Fitch Ratings assigns an 'AA-' rating to the bank notes corresponding to Houston, Texas (the city) Combined Utility System's (the system) commercial paper notes as follows: -- $100 million bank notes corresponding to series B-1 commercial paper notes The city will be substituting the current liquidity agreement for the commercial paper notes effective on or around December 16 . In addition, Fitch upgrades the following system-related debt: -- $57.3 million junior lien water and sewer system revenue bonds (senior to the first lien revenue bonds) to 'AA+' from 'AA'; -- $4.2 billion first lien revenue bonds to 'AA' from 'AA-'; -- $428.3 million bank bonds in aggregate corresponding to the first lien revenue refunding bonds, series 2004B bonds to 'AA' from 'AA-;' -- $275 million bank notes in aggregate corresponding to commercial paper notes series B-3, B-4, and B-6 to 'AA-' from 'A+'. The Rating Outlook is Stable. SECURITY The bank notes are secured by a third lien on net revenues of the system. All bonds are special obligations of the city, payable from and secured by a pledge of the net revenues of the system. The junior lien water and sewer system revenue bonds are senior to the first lien revenue bonds and have a closed lien. Reflective of its first priority position in the flow of funds and its closed lien, these bonds are assigned a higher rating. KEY RATING DRIVERS SOUND FINANCIAL METRICS: The rating upgrade reflects an improvement in the system's financial position. A series of recent rate hikes have produced solid operating margins and above-average working capital and liquidity. Flexibility also was enhanced with the recent implementation of a separate fee to support drainage operations. RATES ADJUSTED AUTOMATICALLY: The provision for minimum annual automatic rate adjustments, determined by population growth and inflation measures, provides ongoing revenue increases to keep pace with cost of service. Despite these annual adjustments, rates remain affordable and provide flexibility for additional revisions. SIGNIFICANT CAPITAL NEEDS: The system's capital improvement plan (CIP) remains extensive but is relatively manageable given the system's size and the broad service area. HIGHLY LEVERAGED: The system is highly leveraged and expected to remain so given its large capital plan, which was developed to actively manage the system's ageing infrastructure and growing service area. Despite debt issuance plans, debt per customer and per capita levels are projected to remain relatively stable (although they are considered high). AMPLE WATER SUPPLIES: The system's ample water supplies positioned the service area well during the extreme drought of 2011; operating and financial performance was not adversely affected by the drought. EXPANSIVE SERVICE AREA: The service area has broad and diverse economic underpinnings. RATING SENSITIVITIES FINANCIAL PROFILE BALANCES LEVERAGE: Maintenance of the system's strong balance sheet and adequate coverage ratios are key credit components of the rating given some concern related to the system's high leverage. CREDIT PROFILE The system serves the Houston - Sugar Land - Baytown metropolitan statistical area (MSA), the sixth largest metropolitan statistical area (MSA) in the U.S. and second largest in Texas with an estimated population currently at 6.2 million. Service is provided either directly or indirectly through wholesale contracts with municipalities, water districts, and water authorities. The area economy fared better than many other large U.S. cities during the recession, as relatively high energy prices and a favorable business climate provided some cushion against other recessionary forces. The MSA unemployment rate decreased to 6.1 percent in August 2013 from 6.9 percent a year prior. The MSA's rate is now just marginally lower than the state (6.3 percent) and well below the national average of 7.3 percent. IMPROVED FINANCIAL PROFILE FACILITATED BY MODERATE ANNUAL RATE HIKES In fiscal 2010 management began implementation of rate hikes to support a shift in capital improvements to a 'best practices' approach. However, the increase in capital investment caused a large spike in debt service costs ahead of the full implementation of the rate hikes, resulting in a reduction of debt service coverage and even the utilization of general purpose funds (as permitted by the master bond ordinance) in fiscal years 2009 and 2010. All-in actual debt service coverage exceeded management expectations for both fiscal 2011 and 2012 as the rate increases took effect. All-in coverage at 1.6x for fiscal 2011 and 1.5x for fiscal 2012 is slightly weaker than that of other 'AA' rated credits, but an offset to this lower coverage is the substantial liquidity that the city has built-up. At the close of fiscal 2012, the system had nearly two years' worth of day's cash on hand and 15 months in working capital. Moreover, the flow of funds ends with the accumulation of monies after all obligations are satisfied in the general purpose fund (GPF). The use of the GPF is restricted for system improvements and a limited portion for city drainage purposes. At the close of fiscal 2012, the GPF had a balance of $479 million , up from $250 million in fiscal 2011. City officials estimate the ending balance for fiscal 2013 will be at $508 million and project all-in debt service coverage will remain at 1.5x, as it was in fiscal 2012. The system's updated projections, through fiscal 2018, reflect all-in annual debt service coverage will hover at around 1.4x, which is marginally better than the forecast from July 2012 . It will be important for the system to meet or exceed these projections given the expected operating and capital pressures associated with the system's sizeable CIP. SUBSTANTIAL BUT MANAGEABLE CIP The system's 2014 - 2018 CIP is large due to the age of the infrastructure, expected growth, and the city's strategy shift to make 'best practices' improvements from a regulatory and health standards compliance approach. The $2 billion CIP is forecasted to be partly funded on a pay-go basis (about 17 percent of total funding sources), compared to prior years' plans that entirely debt financed capital improvements. Nevertheless, the amount of additional debt required to meet the CIP funding requirements is a risk considering the system is already highly leveraged. The high leverage was driven partly by ground subsidence issues that forced the system to shift its water reliance from ground water to surface water. The city has ample water supplies and was well positioned during the drought of 2011. Subsequent heavy rainfalls have restored lake levels to normal, and the city remains in a good position regarding water supply. INCREASING SERVICE RATES The 2004 master ordinance provides for automatic rate adjustments based on the regional CPI, which requires no council action. Based on this provision, water and sewer rates increased an average of 2.5 percent annually from fiscal 2006 to 2009 and a 5.1 percent increase, which also included an adjustment for population growth within the city, was implemented for fiscal 2010. Beginning in fiscal 2011, the city revised the inflation component of the annual automatic rate adjustments and also implemented a series of large rate hikes resulting from a cost of service rate study. The monthly residential bill has increased nearly 58 percent from fiscal 2009 levels as a result. Despite the large rate hikes, average residential bills remain very affordable at 1.4 percent of the MSA median household income (MHI) level, well below the Fitch 2 percent MHI affordability threshold. The city is planning another rate study in fiscal 2015 to ensure rates remain in line with rising service costs. DECLINING CUS SUPPORT FOR DRAINAGE In 2010 city's voters approved a charter amendment that provides for improvements to the city's drainage system by imposing separate charges on property owners receiving drainage services; revenues from water and sewer rates had previously funded drainage needs. The city began assessing and collecting the drainage fee in fiscal 2011. Transfers from water and sewer operations remained sizable in fiscal 2011 to support start-up costs of the drainage system, but a declining trend in the transfers is evident in fiscal years 2012 and 2013. The drainage transfers will continue for a number of years to support debt service of previously issued bonds and some operational support, but the establishment of a dedicated fund evidences a commitment to discontinue the subsidy in the long term. BANK NOTES RATING Fitch has reviewed the interest rates, cure periods and amortization schedules specified in the documents governing the bank notes. Under the terms of the reimbursement agreement, the city is required to amortize bank note amounts over a period of approximately three years. While the terms of potential bank notes could pressure the system's financial performance if the entire commercial paper authorization were to become bank notes for a sustained time period, Fitch believes that the system's financial profile and its implied market access to take out such notes with long-term debt mitigate this concern. Additional information is available at 'fitchratings.com '. In addition to the sources of information identified in Fitch's U.S. Municipal Revenue-Supported Rating Criteria, this action was additionally informed by information from Creditscope. Applicable Criteria and Related Research : --'Revenue-Supported Rating Criteria' ( June 12 , 2012); --'U.S. Water and Sewer Revenue Bond Rating Criteria' ( Aug. 3 , 2012); --'2013 Water and Sewer Medians' ( Dec. 5 , 2012); --'2013 Outlook: Water and Sewer Sector' ( Dec. 5 , 2012). Applicable Criteria and Related Research : Revenue-Supported Rating Criteria http://fitchratings.com/creditdesk/reports/ report_frame.cfm?rpt_id=709499 U.S. Water and Sewer Revenue Bond Rating Criteria http://fitchratings.com/creditdesk/reports/ report_frame.cfm?rpt_id=715275 2013 Water and Sewer Medians http://fitchratings.com/creditdesk/reports/ report_frame.cfm?rpt_id=695756 2013 Outlook: Water and Sewer Sector http://fitchratings.com/creditdesk/reports/ report_frame.cfm?rpt_id=695755 Additional Disclosure Solicitation Status http://fitchratings.com/gws/en/disclosure/ solicitation?pr_id=811080 ((Comments on this story may be sent to firstname.lastname@example.org ))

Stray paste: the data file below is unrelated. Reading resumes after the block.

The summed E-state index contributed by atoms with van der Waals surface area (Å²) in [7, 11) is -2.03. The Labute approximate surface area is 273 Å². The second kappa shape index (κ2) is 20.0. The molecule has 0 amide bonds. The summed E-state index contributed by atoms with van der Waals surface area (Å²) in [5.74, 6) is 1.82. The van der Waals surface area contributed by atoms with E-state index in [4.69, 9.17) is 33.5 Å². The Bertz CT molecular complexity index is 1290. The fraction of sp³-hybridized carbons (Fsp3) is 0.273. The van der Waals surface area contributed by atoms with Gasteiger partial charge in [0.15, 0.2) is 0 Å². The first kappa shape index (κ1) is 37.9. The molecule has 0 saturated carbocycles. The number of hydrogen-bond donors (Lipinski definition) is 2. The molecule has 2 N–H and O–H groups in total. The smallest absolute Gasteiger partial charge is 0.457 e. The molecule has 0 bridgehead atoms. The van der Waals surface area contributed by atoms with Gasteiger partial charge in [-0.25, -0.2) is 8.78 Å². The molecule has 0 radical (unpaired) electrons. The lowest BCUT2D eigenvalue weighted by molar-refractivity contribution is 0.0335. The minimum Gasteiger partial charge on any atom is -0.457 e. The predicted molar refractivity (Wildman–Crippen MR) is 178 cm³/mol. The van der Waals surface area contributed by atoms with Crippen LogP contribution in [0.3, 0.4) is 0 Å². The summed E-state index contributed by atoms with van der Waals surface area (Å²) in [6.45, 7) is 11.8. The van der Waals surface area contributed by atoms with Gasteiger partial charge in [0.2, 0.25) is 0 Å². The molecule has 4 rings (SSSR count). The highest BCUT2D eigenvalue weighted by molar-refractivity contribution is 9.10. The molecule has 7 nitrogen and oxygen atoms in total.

Most Popular Stories
- Apple, HP, Intel May Take a Hit from Slowdown in Smartphone Sales Growth
- FDIC Files Lawsuit on Behalf of Banks Allegedly Hurt by Libor Scandal
- Some California Cities Seeking Water Independence
- Motley Crue's Nikki Sixx Marries Model Courtney Bingham
- Jack Daniel's Resists Changes to Tenn. Whiskey Law
- Chinese e-Commerce Giant Alibaba Gears for IPO in U.S.
- Crimea Seeks Financial Integration With Russia
- E.U. Puts Sanctions on Russia, Ukraine Officials
- Will Missing Malaysian Jet Prompt Aviation System Change?
- Chile Shaken by Major Aftershock